As to the guarantors of the 1839 treaty, Austria and Hungary, as successors to the Empire of Austria of 1839, by articles 71 and 83 respectively of the treaties of peace with them, were bound by provisions identic, mutatis mutandis, with this article. Russia in 1919 was ignored. The British Under Secretary of State for Foreign Affairs on April 10, 1922 (House of Commons Debates, 5th series, 153, col. 31) made the following statement:

“Of the five guarantor Powers, after excluding Russia and those which have been at war with Belgium, there remain France and Great Britain. These two and Belgium are in mutual agreement that, in consequence of past events, the treaty establishing the guarantee can no longer be regarded as in force.”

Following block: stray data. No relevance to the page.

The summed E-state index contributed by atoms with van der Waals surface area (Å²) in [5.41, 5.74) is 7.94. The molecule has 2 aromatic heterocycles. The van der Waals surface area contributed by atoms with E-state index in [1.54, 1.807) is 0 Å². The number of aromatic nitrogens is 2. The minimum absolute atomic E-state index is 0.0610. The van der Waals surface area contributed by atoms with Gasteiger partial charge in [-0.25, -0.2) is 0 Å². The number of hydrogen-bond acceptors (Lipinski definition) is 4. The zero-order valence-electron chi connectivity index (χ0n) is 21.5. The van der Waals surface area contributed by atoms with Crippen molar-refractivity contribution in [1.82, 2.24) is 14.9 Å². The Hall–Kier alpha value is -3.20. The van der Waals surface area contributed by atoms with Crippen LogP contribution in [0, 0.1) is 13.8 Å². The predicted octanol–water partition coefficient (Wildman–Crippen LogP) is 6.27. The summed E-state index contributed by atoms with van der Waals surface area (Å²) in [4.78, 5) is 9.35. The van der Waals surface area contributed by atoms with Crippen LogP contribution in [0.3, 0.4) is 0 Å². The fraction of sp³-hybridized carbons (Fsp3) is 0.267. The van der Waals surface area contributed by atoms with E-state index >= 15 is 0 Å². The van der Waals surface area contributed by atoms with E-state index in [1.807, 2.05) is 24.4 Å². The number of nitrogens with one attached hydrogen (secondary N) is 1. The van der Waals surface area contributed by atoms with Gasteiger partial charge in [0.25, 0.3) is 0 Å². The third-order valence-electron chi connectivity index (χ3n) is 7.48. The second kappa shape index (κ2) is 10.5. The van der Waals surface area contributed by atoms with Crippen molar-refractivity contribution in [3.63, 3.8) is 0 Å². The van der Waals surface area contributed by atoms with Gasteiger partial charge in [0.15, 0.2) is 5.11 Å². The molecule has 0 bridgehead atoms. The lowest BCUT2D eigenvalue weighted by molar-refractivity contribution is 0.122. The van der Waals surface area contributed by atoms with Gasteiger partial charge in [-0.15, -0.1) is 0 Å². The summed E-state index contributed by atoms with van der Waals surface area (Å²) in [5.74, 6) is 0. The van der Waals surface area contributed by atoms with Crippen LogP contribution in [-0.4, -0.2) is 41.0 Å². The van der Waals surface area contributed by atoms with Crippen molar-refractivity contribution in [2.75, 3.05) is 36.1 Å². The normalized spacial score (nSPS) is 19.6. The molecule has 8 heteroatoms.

On June 4, 1919 the Paris Peace Conference appointed a commission consisting of representatives of the United States, Great Britain, France, Italy, Japan, Belgium, and the Netherlands to study the measures which might result from revision, to submit proposals implying neither transfer of territorial sovereignty nor the creation of international servitudes, and to consider any suggestions agreed upon between Belgium and the Netherlands regarding navigable streams (Foreign Relations, The Paris Peace Conference, 1919, iv, 792, 857). The commission’s work ended on March 23, 1920 with the drafting of projects for a Belgo–Netherlands treaty and of a collective treaty (file 763.72119P94/55). Disagreements between Belgium and the Netherlands with respect to the waterways prevented a settlement. The principal difference was over the Wielingen channel, which is the largest and most frequented of the three passages giving access to the Scheldt. The Netherlands claimed exclusive jurisdiction over this channel, which is parallel with the Belgian coast and is partially within the three-mile limit of Belgian territorial waters and entirely so at the mouth of the Scheldt.